Next, we need to show proof that the non-signing inventor refuses to sign or cannot be found. For this, you can use a number of pieces of proof, and there is no harm in submitting more than one. Such proof can include:

1. A written statement, letter, or e-mail from the inventor saying that they refuse to sign.
2. An affidavit from a person or persons in the company setting forth the facts surrounding the refusal to sign.

3. A copy of a letter, declaration, and copy of the application sent to the inventor's last known address by certified mail, return receipt requested (if this is returned as refused, so much the better).

Again, the more evidence you have, the better. If you have an e-mail from the Inventor saying "I'll sign this when hell freezes over", that's good. But even better is an affidavit from Corporate Counsel stating that they received this e-mail in the ordinary course of business, etc. etc., and also setting forth dates and times (approximate, if necessary) when they met or telephoned with the inventor and he refused to sign.

Once you have marshaled your facts and assembled your evidence, you are more than 2/3 done with your petition. All that remains is to provide the inventor's last known address or addresses, and pay the necessary fees and/or extension of time fees and/or response to Missing Parts fee.

If you have more than one address for the inventor, by all means, provide it. There is no harm in providing every piece of information you have.

The fees are surprisingly low. The Petition fee is only $130, of course, and for a small entity, the missing parts fee is $65. While some law firms may look at a Rule 47 Petition as a billing opportunity, and run up legal bills in the thousands, in actuality, it is a simple process, particularly if in-house counsel can do most of the legwork by marshaling facts and assembling documentation.

Such Petitions, if complete, are routinely granted and granted rather quickly. The last Petition under Rule 47 I filed was granted within months. The process was so easy and fast, that my client wondered why they had bothered trying to get the inventor to sign at all, after his initial refusal.

If the employee is under an employment agreement that obligates him to cooperate with the prosecution of the application and also assign his rights to the company, then there is no reason not to proceed when an inventor refuses to sign. Oftentimes, some in-house counsel believe that such Petitions may mar the resultant Patent or otherwise throw a wrench in the works. However, as Mr. Overson's article illustrates, trying to "force" an inventor to sign can have a boomerang effect. Better to just file the Petition after the initial refusal and move on.

Note that the Declaration is only required to prosecute the Patent Application. It does not determine who owns the resulting Patent. While the Rule 47 Petition can allow you to proceed with prosecuting the Patent, how do you get around the Assignment problem?

One way is to file a copy of the non-signing Inventor's employment agreement with the Assignment Branch. While arguably, such an employment agreement is not an assignment per se, (you cannot assign a future interest, remember?) it does put others on notice that the non-signing inventor is obligated to assign his rights to the company. This way, the non-signing inventor cannot try to license or sell his part of the Patent, as anyone doing due diligence would realize that he has no legal rights to the Patent.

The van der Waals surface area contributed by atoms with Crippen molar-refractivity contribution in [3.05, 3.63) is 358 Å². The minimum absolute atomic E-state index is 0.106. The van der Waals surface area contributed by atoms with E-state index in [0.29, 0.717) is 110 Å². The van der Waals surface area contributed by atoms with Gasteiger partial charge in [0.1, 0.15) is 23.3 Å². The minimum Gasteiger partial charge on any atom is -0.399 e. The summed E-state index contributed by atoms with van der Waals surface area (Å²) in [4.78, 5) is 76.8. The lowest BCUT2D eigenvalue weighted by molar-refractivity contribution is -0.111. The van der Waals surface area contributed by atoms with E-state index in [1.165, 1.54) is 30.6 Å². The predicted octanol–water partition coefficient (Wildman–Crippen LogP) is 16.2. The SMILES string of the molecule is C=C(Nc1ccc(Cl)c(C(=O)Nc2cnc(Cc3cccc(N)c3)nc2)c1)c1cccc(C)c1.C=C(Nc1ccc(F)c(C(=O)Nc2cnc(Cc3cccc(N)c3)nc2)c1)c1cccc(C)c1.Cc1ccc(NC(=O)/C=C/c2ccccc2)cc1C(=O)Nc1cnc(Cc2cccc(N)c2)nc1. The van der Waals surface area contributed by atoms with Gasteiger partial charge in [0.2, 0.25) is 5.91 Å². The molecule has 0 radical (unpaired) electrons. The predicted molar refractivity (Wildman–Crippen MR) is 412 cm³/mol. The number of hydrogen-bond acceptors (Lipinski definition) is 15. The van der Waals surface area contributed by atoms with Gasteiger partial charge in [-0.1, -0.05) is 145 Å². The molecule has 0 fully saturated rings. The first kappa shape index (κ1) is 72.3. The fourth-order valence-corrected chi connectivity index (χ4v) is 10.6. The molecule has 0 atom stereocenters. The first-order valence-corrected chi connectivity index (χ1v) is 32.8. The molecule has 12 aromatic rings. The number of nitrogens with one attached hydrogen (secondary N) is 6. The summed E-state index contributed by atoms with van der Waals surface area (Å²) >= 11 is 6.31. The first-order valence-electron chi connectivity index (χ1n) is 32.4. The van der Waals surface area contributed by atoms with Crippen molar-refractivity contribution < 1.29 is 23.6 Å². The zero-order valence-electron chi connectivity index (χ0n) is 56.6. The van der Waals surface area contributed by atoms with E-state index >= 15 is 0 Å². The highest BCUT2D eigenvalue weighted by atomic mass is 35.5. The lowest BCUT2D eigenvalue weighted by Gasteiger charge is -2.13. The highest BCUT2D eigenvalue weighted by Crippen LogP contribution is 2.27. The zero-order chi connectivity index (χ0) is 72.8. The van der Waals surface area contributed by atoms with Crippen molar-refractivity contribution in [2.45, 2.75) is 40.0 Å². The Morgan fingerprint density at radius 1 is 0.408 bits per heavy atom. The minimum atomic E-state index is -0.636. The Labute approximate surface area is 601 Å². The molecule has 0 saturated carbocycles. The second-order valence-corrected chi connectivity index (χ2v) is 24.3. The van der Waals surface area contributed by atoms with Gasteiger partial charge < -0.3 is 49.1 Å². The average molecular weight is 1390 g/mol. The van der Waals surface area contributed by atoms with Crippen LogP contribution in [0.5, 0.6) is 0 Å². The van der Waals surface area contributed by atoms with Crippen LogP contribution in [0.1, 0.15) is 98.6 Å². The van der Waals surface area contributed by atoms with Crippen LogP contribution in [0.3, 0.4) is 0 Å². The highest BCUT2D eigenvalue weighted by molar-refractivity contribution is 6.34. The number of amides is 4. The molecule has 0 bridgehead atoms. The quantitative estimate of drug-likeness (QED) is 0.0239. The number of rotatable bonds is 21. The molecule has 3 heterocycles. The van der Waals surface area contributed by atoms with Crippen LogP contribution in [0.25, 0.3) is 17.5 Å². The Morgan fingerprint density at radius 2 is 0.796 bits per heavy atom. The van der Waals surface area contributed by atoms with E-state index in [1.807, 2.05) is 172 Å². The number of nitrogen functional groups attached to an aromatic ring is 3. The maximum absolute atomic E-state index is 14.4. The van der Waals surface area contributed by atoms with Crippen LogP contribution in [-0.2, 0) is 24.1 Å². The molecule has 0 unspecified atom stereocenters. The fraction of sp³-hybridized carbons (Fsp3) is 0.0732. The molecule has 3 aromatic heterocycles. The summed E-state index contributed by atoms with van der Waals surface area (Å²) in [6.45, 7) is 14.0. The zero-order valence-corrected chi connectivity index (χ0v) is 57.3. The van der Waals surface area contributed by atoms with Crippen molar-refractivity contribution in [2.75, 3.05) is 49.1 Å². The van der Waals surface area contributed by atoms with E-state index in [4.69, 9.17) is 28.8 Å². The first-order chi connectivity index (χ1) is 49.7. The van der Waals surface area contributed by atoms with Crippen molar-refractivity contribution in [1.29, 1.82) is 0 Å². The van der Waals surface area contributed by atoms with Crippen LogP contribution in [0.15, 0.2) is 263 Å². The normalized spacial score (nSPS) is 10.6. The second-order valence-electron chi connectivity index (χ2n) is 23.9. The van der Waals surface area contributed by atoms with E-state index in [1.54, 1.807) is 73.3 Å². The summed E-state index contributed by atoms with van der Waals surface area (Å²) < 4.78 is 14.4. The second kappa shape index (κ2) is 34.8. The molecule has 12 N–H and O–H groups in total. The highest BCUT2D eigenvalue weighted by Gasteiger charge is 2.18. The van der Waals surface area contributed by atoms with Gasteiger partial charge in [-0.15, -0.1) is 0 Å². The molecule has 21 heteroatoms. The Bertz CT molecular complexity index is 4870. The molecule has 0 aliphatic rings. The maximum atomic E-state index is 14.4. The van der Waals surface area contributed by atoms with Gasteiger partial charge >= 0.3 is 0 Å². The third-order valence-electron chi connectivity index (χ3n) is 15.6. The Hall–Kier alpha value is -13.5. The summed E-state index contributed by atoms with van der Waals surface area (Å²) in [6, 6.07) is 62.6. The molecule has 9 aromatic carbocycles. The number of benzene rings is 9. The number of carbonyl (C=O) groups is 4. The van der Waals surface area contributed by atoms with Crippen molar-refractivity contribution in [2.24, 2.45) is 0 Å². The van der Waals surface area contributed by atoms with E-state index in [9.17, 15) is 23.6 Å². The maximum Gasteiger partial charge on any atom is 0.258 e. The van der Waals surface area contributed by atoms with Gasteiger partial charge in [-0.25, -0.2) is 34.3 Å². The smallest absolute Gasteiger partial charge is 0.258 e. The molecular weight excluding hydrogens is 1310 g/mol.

Ownership of an invention initially rests with the inventors in the U.S., until the application is Assigned to the Company. With multiple inventors, each inventor "owns" the Patent, until it is assigned. This means that each inventor, technically, can license the Patent separately from the others - a nightmare scenario, if it could actually happen.

Since the Inventors own the Patent Application until it is Assigned, oftentimes, this means there may be a brief window of time where a Patent Application belongs to the Inventors and not the Company, until the Assignments are executed and filed. Some Companies try to avoid this window by filing all cases with Signed Assignments. Others, such as myself, prefer to file an Assignment later, with the Serial Number and Filing Date specified on the Assignment.

The risk of the "window" I think, is overstated. To begin with, if an inventor is going to refuse to sign anyway, you can't get him to sign at the time of filing anyway. Unless you plan on laying off the Inventor next week, these signatures can wait.

Also, it is never a good idea, psychologically, to make these documents seem very important (as they really are not). If you lead the Inventor to believe that his signature is desperately necessary for the Patent, he will be more inclined to withhold it.

With former employees, who may have left as part of a layoff, reduction, or even been fired, this is particularly troublesome. As they may now be working for a competitor, you should approach them carefully. One tactic that seems to work is to present the Assignment and Declaration documents to the Inventor (along with a copy of the Application as-filed) and emphasize this is a routine matter. Mention that as part of their employment agreement they are obligated to cooperate in the prosecution of the Patent Application and also obligated to Assign their Patent rights.

Of course, since they are a former employee, you don't want to be construed as giving them legal advice. I often recommend that they consult their own Attorney if they have any questions - perhaps the in-house counsel at their new place of employment.

This later trick often works. Once the Inventor thinks about it, they realize that if the in-house Counsel at their new place of employment gets wind of the fact that they are not inclined to honor employment agreements, their opportunities at the new company may be limited. Engineers are hired to Invent, period - and an Engineer who tries to invent things and take them with him is of no value to anyone.

As a Patent Attorney or in-house Counsel, you are more than likely to run into situations where Inventors refuse to sign. The best way to approach this situation is to document the facts and then proceed with a Rule 47 Petition. Badgering or otherwise harassing the Inventor to sign is not going to produce results, and the time wasted will be paid for in extension of time fees. You are better off to just acknowledge their refusal and move on.